According to research, giving financial rewards to smokers who give up cigarettes could help more people quit. The results found that smokers could be 50% more likely to quit if they were offered a cash incentive. However, this quit smoking reward initiative does have its critics.
The UK currently has the second-lowest smoking rate in Europe, beaten only by Sweden. Much of this success has been attributed to the rise of vaping. It has been reported that the government now has a target of making the UK smoke-free by 2030. As well as utilising e-cigarettes, another method which could be explored is cash rewards for quitters. This would involve smokers being given cash or gift vouchers as rewards for abstaining from cigarettes.
Would a quit smoking reward work?
This initiative has been dismissed in the past, however, it has recently been re-explored by researchers. Dr Caitlin Notley of University of East Anglia’s medical school was the lead author on the study. The study spanned across eight different countries and consisted of 33 trials. Over 21,000 participants took part, including pregnant women.
The research suggested that smokers were 50% more likely to quit if they were offered a financial incentive. This would, of course, be an expense to the taxpayer, however, Notley backed the research and explained that the money saved by the NHS, as a result of smokers giving up, would massively outweigh the expenditure of the rewards. Smoking reportedly costs the NHS £3bn a year and costs the economy as a whole, £13bn a year. The cash incentives which were trialled, varied from £35 to £912. The research showed that the value of the cash sum didn’t affect the likelihood of the participant quitting. Dr Caitlin Notley said,
“In comparison to the total amount that the NHS has to set aside in the UK for smoking-related diseases, the cost of providing incentives is incredibly small in comparison.”
Dr Penny Woods, the chief executive of the British Lung Foundation, said:
“Offering financial incentives to help people quit smoking has been dismissed in the past, so it’s fantastic to see strong evidence that these innovative schemes work.“Local authorities should consider this new research when designing comprehensive stop smoking services, as it could help target those in our communities who struggle the most to give up cigarettes.”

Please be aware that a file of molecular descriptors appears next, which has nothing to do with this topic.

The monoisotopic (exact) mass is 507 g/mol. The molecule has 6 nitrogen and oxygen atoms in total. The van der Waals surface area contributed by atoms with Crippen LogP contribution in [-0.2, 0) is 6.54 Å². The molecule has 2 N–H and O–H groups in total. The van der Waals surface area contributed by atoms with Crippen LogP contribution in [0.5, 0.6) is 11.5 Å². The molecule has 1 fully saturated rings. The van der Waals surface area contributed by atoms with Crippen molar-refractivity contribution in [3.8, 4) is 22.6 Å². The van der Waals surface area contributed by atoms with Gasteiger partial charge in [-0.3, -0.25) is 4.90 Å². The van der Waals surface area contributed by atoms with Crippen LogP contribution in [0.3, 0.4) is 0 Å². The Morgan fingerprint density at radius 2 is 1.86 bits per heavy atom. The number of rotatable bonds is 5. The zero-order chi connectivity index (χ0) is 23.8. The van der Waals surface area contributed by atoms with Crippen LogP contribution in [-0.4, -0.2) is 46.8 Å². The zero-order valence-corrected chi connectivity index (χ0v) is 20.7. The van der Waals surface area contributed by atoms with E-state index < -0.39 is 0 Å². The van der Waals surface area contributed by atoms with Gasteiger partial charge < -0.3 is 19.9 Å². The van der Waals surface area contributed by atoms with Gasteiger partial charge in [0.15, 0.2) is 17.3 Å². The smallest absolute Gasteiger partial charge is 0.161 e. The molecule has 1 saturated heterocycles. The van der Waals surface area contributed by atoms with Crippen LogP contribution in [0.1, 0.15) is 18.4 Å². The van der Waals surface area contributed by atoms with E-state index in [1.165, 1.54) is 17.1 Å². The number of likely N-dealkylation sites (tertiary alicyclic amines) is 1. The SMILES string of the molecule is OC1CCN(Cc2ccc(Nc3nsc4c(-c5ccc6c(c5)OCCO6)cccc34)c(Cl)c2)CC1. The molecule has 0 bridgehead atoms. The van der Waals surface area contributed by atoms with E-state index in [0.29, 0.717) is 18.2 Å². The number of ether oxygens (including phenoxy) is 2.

What are the drawbacks?
A quit smoking reward does have its drawbacks. Those who have already quit smoking and may have even paid for prescriptions for NRTs may feel hard done by. It may seem unfair to them that they were not given this opportunity when trying to give up.
The theory also doesn’t seem very empowering. Previous research showed that the incentives only really worked for the time when they were being given. Meaning that after the incentives stopped the participant would return to smoking. However, Notley claims that in the new research, the findings were based on long-term results. She said,
“Incentives support people in the early stages of trying to quit smoking, which is the most difficult, and once people have made that health behaviour change and the incentives are removed, they’re more likely to stay abstinent from smoking in the longer term”
Although the results seem positive in the trial stage, it’s unknown what would happen in the real world. It could be argued that smokers should really be quitting because they want to not because they’re being forced to or bribed. Experts suggest that this is why e-cigarettes have been so successful. Vaping empowers smokers and puts the decision in their hands by offering a suitable alternative. Dr Caitlin Notley did explain that this stop smoking reward wouldn’t work for everyone and that a range of options, including e-cigarettes, should be utilised.
Chris Green, Totally Wicked cessation lead said, “I’m in favour of any strategy that helps people quit smoking but I do have my doubts about cash incentives. Millions of people have jobs they may not particularly like but are rewarded by cash for doing so. If you took away the incentive and stopped paying them, would they continue to go. I’m sure cash for quits will attract many smokers to give it a go but it will be interesting to look at re-lapse rates a month after the cash stops.”